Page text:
I also don't think miracles were solely or even largely for the sake of evangelism. Many were performed within the church, among Christians, and Jesus did not seem to use His miracles as a way to draw crowds or even to convince observers. It seems to me most of His miracles were acts of compassion, not demonstrations of power. In many of them, there were also subtle messages, embedded ideas about His Personality, Position and Power. Very few were evangelistic in that sense

With regard to praying for miraculous healing, the passage in James about asking other Christians to pray for the ill one says it for me. I have had at least two or three times in my life when I was convinced that type of prayer saved me from certain death. One of them was a particularly bad case of malaria I had in Ghana.

However, again, whether that was divine healing or a quinine effect or my own mental effort, is a very subjective call and I can not pretend that it's easy to convince a skeptic, much in the same way as I am skeptical about astrology, acupuncture, mesmerism, aromatherapy, chiropractics, palm reading, tarot cards and the performance enhancing properties of garlic, gingko biloba, black cohash, Alafia Bitters or rhinoceros horn. I brought back some atadwe tiger nuts from Ghana last year. They did nothing for me, and the way I am is the way I am.

January 29, 2008 at 12:43 PM  
Anonymous Alien Warrior said...

God is sovereign and you cannot tie Him down with any set pattern or rules when it comes to the miraculous use of His power. Indeed, some miracles happened because Jesus was just being compassionate and he did not need anyone’s faith to do anything. Some miracles also occurred in response to the preaching of the word and others in response to the faith of the recipient.

I think this is why practically no miracle repeats itself in the Bible- there may be an odd exception, but nothing comes readily to mind. In the same way He almost always speaks in different ways to different people and witness the billions of distinct personalities He has created in human kind. The discordance you refer to is His divine power at work in ways we cannot understand, which is why a miracle is miracle.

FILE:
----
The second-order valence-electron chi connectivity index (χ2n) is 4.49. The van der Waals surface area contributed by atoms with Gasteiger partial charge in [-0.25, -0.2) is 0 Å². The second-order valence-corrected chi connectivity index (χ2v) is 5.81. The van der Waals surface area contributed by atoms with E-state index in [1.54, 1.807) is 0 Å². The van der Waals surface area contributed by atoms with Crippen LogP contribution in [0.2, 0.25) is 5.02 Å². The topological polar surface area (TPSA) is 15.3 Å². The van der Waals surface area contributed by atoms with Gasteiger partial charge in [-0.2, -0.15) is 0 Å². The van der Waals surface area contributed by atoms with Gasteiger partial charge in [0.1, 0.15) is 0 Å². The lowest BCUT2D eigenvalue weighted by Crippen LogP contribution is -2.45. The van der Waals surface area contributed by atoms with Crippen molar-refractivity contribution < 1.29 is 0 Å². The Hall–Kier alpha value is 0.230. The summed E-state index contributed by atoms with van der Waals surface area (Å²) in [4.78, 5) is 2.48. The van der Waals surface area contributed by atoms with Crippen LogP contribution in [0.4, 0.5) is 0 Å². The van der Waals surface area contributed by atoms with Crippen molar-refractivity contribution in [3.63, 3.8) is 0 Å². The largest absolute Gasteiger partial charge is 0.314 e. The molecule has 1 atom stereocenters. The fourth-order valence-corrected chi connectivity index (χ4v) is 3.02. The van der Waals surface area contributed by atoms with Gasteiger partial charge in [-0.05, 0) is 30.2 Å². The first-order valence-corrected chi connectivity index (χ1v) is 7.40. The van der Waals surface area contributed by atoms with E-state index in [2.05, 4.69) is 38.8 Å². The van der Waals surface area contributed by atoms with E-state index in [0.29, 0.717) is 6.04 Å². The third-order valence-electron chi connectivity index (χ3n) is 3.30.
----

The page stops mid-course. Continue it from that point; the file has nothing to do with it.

I think what is being attempted here is to identify some characteristics about miracles that can explain the occurrence of miracles or the lack thereof. We can’t answer every question but we may help to explain why there is a relative paucity (we think) of miracles in our world today.

In 1 Samuel, we learn that the Word of the Lord was scarce when the priest Eli's kids were misbehaving around the Temple, but enter Samuel and there is a glut of messages from God; sometimes the absence of the power of God can be due to sin. But before you make that a cornerstone of your faith, remember that when Israel was slipping into sin and anarchy, prophet after prophet was sent to them. Indeed some of the Major Prophets arrived on the scene at Israel's darkest hours.

All the factors we have discussed must be weighed carefully as we prayerfully come to a conclusion or just keep on with what God has revealed to us through his Word in the Bible until He chooses to reveal more.

January 29, 2008 at 3:23 PM